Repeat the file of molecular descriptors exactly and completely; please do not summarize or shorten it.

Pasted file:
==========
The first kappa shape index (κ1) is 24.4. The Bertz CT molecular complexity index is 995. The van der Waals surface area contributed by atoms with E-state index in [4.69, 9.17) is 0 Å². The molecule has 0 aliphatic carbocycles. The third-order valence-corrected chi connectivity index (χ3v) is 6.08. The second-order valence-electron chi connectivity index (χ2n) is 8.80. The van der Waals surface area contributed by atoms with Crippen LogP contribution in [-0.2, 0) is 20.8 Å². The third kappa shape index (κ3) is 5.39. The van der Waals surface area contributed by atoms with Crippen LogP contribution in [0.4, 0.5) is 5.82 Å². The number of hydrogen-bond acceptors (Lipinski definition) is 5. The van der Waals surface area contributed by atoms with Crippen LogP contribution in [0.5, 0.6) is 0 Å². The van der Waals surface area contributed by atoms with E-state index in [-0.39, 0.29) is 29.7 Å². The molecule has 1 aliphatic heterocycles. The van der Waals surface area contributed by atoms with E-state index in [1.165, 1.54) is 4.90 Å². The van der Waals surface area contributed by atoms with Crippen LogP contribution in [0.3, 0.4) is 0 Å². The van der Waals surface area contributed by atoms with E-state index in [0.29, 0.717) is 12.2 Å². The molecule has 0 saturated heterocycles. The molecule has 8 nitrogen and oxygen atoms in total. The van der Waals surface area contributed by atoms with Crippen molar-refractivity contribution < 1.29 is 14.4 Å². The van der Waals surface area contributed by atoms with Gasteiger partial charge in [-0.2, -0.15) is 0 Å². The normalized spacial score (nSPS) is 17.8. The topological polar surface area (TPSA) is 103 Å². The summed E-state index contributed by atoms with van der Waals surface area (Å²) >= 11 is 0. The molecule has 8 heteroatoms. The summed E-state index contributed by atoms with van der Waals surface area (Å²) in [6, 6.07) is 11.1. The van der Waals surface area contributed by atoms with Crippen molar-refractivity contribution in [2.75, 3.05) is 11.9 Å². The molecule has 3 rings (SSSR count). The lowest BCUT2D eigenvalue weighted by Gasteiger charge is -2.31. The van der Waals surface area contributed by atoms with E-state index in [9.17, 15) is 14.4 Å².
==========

The first kappa shape index (κ1) is 24.4. The Bertz CT molecular complexity index is 995. The van der Waals surface area contributed by atoms with E-state index in [4.69, 9.17) is 0 Å². The molecule has 0 aliphatic carbocycles. The third-order valence-corrected chi connectivity index (χ3v) is 6.08. The second-order valence-electron chi connectivity index (χ2n) is 8.80. The van der Waals surface area contributed by atoms with Crippen LogP contribution in [-0.2, 0) is 20.8 Å². The third kappa shape index (κ3) is 5.39. The van der Waals surface area contributed by atoms with Crippen LogP contribution in [0.4, 0.5) is 5.82 Å². The number of hydrogen-bond acceptors (Lipinski definition) is 5. The van der Waals surface area contributed by atoms with Crippen LogP contribution in [0.5, 0.6) is 0 Å². The van der Waals surface area contributed by atoms with E-state index in [-0.39, 0.29) is 29.7 Å². The molecule has 1 aliphatic heterocycles. The van der Waals surface area contributed by atoms with E-state index in [1.165, 1.54) is 4.90 Å². The van der Waals surface area contributed by atoms with Crippen LogP contribution in [0.3, 0.4) is 0 Å². The van der Waals surface area contributed by atoms with E-state index in [0.29, 0.717) is 12.2 Å². The molecule has 0 saturated heterocycles. The molecule has 8 nitrogen and oxygen atoms in total. The van der Waals surface area contributed by atoms with Crippen molar-refractivity contribution < 1.29 is 14.4 Å². The van der Waals surface area contributed by atoms with Gasteiger partial charge in [-0.2, -0.15) is 0 Å². The normalized spacial score (nSPS) is 17.8. The topological polar surface area (TPSA) is 103 Å². The summed E-state index contributed by atoms with van der Waals surface area (Å²) >= 11 is 0. The molecule has 8 heteroatoms. The summed E-state index contributed by atoms with van der Waals surface area (Å²) in [6, 6.07) is 11.1. The van der Waals surface area contributed by atoms with Crippen molar-refractivity contribution in [2.75, 3.05) is 11.9 Å². The molecule has 3 rings (SSSR count). The lowest BCUT2D eigenvalue weighted by Gasteiger charge is -2.31. The van der Waals surface area contributed by atoms with E-state index in [9.17, 15) is 14.4 Å².